Industrial Vacuum Pumps

Industrial Vacuum Pumps

November 06, 2020

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by Katy Manning

A vacuum pump is a device used for a wide range of industrial manufacturing processes, including degassing, packaging, pick and place, drying, and bottling, amongst other things. Industrial vacuum pumps are used to create, improve, and maintain a vacuum in the different applications it’s used. It’s worth noting that there are many different types of industrial vacuum technologies in use today, and this post will be exploring some of the most common ones.

 

To understand which vacuum pump type is most suitable for a specific application, it’s vital that you first understand the operating principle, features, and benefits of each technology. In this article, we will be reviewing some of the most common industrial vacuum pump types, how they operate, and the applications they’re best suited for – read on to learn more.

 

The Basic Operating Principle of Industrial Vacuum Pumps

 

The operating principle of all industrial vacuum pumps remains the same irrespective of the technology used.

 

A vacuum pump’s primary purpose is to remove gases and air molecules from a vacuum chamber (or an outlet in higher vacuum pumps connected in series.) As the pressure in the vacuum chamber reduces, removing surplus molecules becomes harder. One way to circumvent this problem is to design industrial vacuum pumps that operate over a broad range of pressure – from 1.3 to 13.3 bar or 1 to 10-6Torr. In scientific and research applications, this is often extended to lower than 10-9Torr. To make this possible, different types of vacuum pumps are used in standard vacuum systems, with each type covering a portion of the pressure range. The entire system can operate in series if required.

 

Industrial Vacuum System Pressure Ranges

 

Industrial vacuums systems are categorized in either one of the following pressure range groups:

 

  • Low / Rough Vacuum: 760 to 0.75 Torr/1000 to 1 mbar
  • Medium / Fine Vacuum: 0.75 to 7.5-3 Torr / 1 to 10-3 mbar
  • High Vacuum: 7.5-3 to 7.5-7 Torr10 / -3 to 10-7 mbar
  • Ultra-High Vacuum: 7.5-7 to 7.5-11 Torr / 10-7 to 10-11 mbar
  • Extreme High Vacuum: < 7.5-11 Torr / < 10-11 mbar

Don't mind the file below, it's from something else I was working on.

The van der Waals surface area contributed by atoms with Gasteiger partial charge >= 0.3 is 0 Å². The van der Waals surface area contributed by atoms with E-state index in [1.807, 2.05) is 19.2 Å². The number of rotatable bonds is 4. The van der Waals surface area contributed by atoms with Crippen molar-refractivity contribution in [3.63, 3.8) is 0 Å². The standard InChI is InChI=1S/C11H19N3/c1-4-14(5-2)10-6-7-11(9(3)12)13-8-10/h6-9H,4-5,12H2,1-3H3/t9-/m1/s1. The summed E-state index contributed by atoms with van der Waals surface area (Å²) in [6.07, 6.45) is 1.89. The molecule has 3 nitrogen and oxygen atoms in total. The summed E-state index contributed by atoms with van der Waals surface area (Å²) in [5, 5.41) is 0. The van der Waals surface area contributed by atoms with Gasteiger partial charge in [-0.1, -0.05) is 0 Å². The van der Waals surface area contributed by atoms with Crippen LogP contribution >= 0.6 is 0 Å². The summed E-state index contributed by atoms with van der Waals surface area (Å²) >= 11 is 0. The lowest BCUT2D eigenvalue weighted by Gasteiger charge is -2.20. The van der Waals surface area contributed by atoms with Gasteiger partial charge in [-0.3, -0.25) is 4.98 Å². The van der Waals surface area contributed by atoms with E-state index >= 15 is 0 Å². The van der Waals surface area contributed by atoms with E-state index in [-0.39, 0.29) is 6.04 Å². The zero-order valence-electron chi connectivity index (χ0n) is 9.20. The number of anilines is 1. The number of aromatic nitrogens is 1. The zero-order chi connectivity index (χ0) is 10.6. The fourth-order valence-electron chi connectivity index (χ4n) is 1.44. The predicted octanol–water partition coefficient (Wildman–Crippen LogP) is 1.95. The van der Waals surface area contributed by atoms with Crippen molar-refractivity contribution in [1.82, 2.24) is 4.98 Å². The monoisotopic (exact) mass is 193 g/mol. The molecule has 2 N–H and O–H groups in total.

Each type of pump used in these vacuum ranges can be divided into Booster Pumps, Backing or Primary Pumps, and High Vacuum or Secondary Pumps. Ultra-High, Very High, and High vacuum pressure ranges.

 

It’s worth noting that vacuum pumps are categorized into two basic categories: capture or entrapment pumps or gas transfer pumps.

 

Gas Displacement Pumps

 

Gas transfer vacuum pumps transfer gas or air molecules by either positive displacement or kinetic action (momentum exchange.) A similar number of gas molecules are removed from the pump as they enter. When expelled, the gas is slightly above atmospheric pressure. The compression ratio is the ratio between outlet or exhaust pressure and the lowest (inlet) pressure. Examples include all roughing pumps including diaphragm, vane, piston, screw, scroll, hook and claw, and roots.

 

Kinetic Transfer Pumps

 

Kinetic transfer pumps, on the other hand, use introduced vapor or high-speed blades to direct gas molecules towards the outlet using the principle of momentum transfer. These pumps can reach high compression ratios at low pressure and generally do not have sealed volumes. Examples include high vacuum pumps such as turbo pumps and diffusion pumps.

 

Entrapment Pumps

 

Pumps used to capture gas molecules on a vacuum system’s surfaces are known as entrapment or capture pumps. The pumps function at flow rates much lower than those pumps like transfer pumps. Nevertheless, they still can provide high vacuums, down to 10 to 12 Torr. Entrapment pumps operate using ionic reaction, chemical reaction, or cryogenic condensation. Since they have no moving parts, they are perfect for applications that require oil-free vacuums.

 

Capture vacuum pumps that operate using chemical reactions are the most effective and are often placed inside containers where a vacuum is needed. Air and gas molecules create thin films which are removed by the pump. As the pump operates, it causes a chemical reaction inside the pump’s internal surfaces. These pumps are generally used along with momentum transfer vacuum pumps, and displacement vacuum pumps to create ultra-high vacuums.Examples includes high vacuum pumps such as cryo, ion, and getters pumps.

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